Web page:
In the third of a 4-part series, Augustine M.K. Choi, MD, Stephen and Suzanne Weiss Dean of Weill Cornell Medicine in New York City speaks with Pulmonology Advisor about inhaled carbon monoxide as therapy for patients with idiopathic pulmonary fibrosis.
Pulmonology Advisor: In regard to the phase 2 clinical trial recently published in Chest, what changes might reach the end points or change findings? Perhaps a longer treatment duration or more frequent doses?
Our laboratory program has, in the last 2 decades, focused on how the gaseous molecules that we produce in our body can actually protect against disease processes. We produce about 10 [parts per million] of carbon monoxide. At high levels, in ambient air or through exposure, [carbon monoxide] can be deleterious and even fatal because carbon monoxide binds to hemoglobin, which delivers oxygen. In our published research (ClinicalTrials.gov identifier: NCT01214187), we report that if you administer a low dose of carbon monoxide in models of lung disease, you can provide protection. So, after about 2 decades of preclinical research, we now have been very successful in completing the first phase 1/phase 2a trial of inhaled carbon monoxide in humans with idiopathic pulmonary fibrosis (IPF), a dreadful and deadly disease that causes patients to often become bedridden within a couple of years of diagnosis. So, again, this grant represents the translational research component of our program. We are very excited for the next phase, which is the phase 2/phase 3 trial of carbon monoxide in IPF.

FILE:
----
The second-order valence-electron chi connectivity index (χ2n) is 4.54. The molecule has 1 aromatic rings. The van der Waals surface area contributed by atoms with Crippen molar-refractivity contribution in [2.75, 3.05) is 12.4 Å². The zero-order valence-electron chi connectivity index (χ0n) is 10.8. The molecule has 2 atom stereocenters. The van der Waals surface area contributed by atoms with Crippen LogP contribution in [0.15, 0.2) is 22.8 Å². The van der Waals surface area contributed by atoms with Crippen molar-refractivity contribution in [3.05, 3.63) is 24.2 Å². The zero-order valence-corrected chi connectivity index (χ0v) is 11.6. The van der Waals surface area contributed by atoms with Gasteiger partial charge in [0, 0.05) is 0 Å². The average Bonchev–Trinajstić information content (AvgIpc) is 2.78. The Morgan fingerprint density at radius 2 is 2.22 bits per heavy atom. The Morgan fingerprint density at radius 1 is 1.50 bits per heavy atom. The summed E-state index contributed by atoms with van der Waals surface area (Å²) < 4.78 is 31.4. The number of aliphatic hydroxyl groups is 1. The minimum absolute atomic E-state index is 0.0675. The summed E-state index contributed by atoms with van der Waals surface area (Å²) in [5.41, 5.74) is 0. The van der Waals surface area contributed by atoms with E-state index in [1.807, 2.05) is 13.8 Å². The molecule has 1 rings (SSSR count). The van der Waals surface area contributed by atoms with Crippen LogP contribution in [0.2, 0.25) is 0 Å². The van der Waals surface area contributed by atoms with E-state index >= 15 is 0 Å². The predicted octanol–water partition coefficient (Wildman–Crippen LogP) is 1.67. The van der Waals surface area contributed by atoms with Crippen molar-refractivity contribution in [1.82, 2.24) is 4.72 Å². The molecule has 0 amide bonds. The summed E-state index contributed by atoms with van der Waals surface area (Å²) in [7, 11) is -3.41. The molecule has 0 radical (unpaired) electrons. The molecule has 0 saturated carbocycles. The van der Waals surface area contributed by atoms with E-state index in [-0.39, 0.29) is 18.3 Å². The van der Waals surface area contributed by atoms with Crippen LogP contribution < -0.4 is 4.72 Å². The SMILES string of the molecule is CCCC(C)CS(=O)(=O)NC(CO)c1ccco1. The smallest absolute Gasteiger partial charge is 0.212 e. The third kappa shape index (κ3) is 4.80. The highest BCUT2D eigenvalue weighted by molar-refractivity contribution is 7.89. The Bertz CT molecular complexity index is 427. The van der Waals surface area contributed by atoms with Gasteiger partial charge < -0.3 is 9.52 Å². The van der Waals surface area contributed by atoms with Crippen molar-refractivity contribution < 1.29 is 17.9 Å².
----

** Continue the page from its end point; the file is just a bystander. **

Disclosures: Dr. Choi is the cofounder of Proterris, a company that aims to develop CO therapeutically.
Rosas IO, Goldberg HJ, Collard HR, et al. A phase II clinical trial of low-dose inhaled carbon monoxide in idiopathic pulmonary fibrosis [published online October 31, 2017]. Chest. doi:10.1016/j.chest.2017.09.052